Given that unemployment and severe government neglect put these masses in such dire straits, these Weisbord bizarro worlds hold great potential for sharp class struggle, mainly through the prism of mass movements demanding the bourgeois state address the crises at hand, and for the establishment of revolutionary authority—were there a force to step in and lead the masses, including but not only at finding collective solutions to their pressing problems. The more that bourgeois government abandons these cities, the more potential there might be for some not-quite-territorial control of them by revolutionaries, especially if there were to be more severe climate catastrophes.95 How to approach today’s Weisbord bizarro worlds and how much strategic weight to give them is a question for a (hopefully not too far in the) future communist vanguard party to figure out…
Party-led organizations: the ILD and the ANLC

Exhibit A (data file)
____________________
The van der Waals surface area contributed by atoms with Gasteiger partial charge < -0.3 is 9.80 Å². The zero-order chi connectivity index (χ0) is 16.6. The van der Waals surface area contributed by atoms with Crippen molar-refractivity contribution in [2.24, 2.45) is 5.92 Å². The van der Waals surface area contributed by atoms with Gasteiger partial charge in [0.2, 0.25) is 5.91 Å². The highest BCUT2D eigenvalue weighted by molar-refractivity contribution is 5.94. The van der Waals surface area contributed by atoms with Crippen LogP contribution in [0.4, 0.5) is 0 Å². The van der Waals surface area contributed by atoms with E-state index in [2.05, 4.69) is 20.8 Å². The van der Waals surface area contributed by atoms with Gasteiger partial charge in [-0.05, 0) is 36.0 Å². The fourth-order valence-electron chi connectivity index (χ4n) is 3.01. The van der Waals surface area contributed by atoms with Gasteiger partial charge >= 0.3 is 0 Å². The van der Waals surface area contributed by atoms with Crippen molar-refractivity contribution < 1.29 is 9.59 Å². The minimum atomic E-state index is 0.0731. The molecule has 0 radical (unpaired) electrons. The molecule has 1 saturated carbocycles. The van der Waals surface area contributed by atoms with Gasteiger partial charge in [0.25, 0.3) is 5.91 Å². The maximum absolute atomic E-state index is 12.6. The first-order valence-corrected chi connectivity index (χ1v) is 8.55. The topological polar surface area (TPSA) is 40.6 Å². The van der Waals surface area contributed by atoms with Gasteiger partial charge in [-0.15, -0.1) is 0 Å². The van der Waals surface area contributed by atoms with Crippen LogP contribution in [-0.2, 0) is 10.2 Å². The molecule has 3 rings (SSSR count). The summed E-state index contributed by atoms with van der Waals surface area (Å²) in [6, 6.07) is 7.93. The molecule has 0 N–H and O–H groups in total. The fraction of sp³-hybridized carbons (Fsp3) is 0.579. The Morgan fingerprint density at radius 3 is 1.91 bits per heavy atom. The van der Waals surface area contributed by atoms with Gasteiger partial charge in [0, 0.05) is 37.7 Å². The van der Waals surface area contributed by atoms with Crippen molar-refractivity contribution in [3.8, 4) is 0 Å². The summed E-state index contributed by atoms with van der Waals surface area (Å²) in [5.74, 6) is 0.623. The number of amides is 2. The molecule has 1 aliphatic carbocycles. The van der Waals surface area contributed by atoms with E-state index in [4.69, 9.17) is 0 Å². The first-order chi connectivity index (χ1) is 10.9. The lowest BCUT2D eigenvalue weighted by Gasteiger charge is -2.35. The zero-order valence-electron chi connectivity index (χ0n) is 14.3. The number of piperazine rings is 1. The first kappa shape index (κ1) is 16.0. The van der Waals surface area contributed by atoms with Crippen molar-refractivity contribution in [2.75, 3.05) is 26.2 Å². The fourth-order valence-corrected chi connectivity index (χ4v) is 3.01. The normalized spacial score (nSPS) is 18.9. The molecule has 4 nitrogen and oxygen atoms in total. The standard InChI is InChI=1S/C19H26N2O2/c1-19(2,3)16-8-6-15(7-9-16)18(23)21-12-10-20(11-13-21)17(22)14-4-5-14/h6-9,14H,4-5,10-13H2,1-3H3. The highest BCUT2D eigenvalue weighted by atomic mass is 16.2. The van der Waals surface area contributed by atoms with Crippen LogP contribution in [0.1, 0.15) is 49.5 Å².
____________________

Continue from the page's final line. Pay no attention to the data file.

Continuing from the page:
While factionalism hindered the development of Party-led organizations and mass struggles throughout the 1920s, and Party-led organizations were often opportunistically used to bolster one faction or another within the Party, in 1925, the CP launched what went on to become its most successful national Party-led organization: the International Labor Defense (ILD). Founded at a conference in Chicago on June 28, 1925, the conception behind the ILD was to defend and support “class war prisoners” and radicals being framed up by the bourgeoisie’s repressive state apparatus for their militant participation in labor struggles. By the early 1930s, the ILD extended its mission to include defending Black people and people from other oppressed nationalities being subjected to “legal lynching”—i.e., when the legal system was used to, in effect, lynch Black and other oppressed people with trumped-up charges and sham trials that resulted in heavy prison sentences or even the death penalty.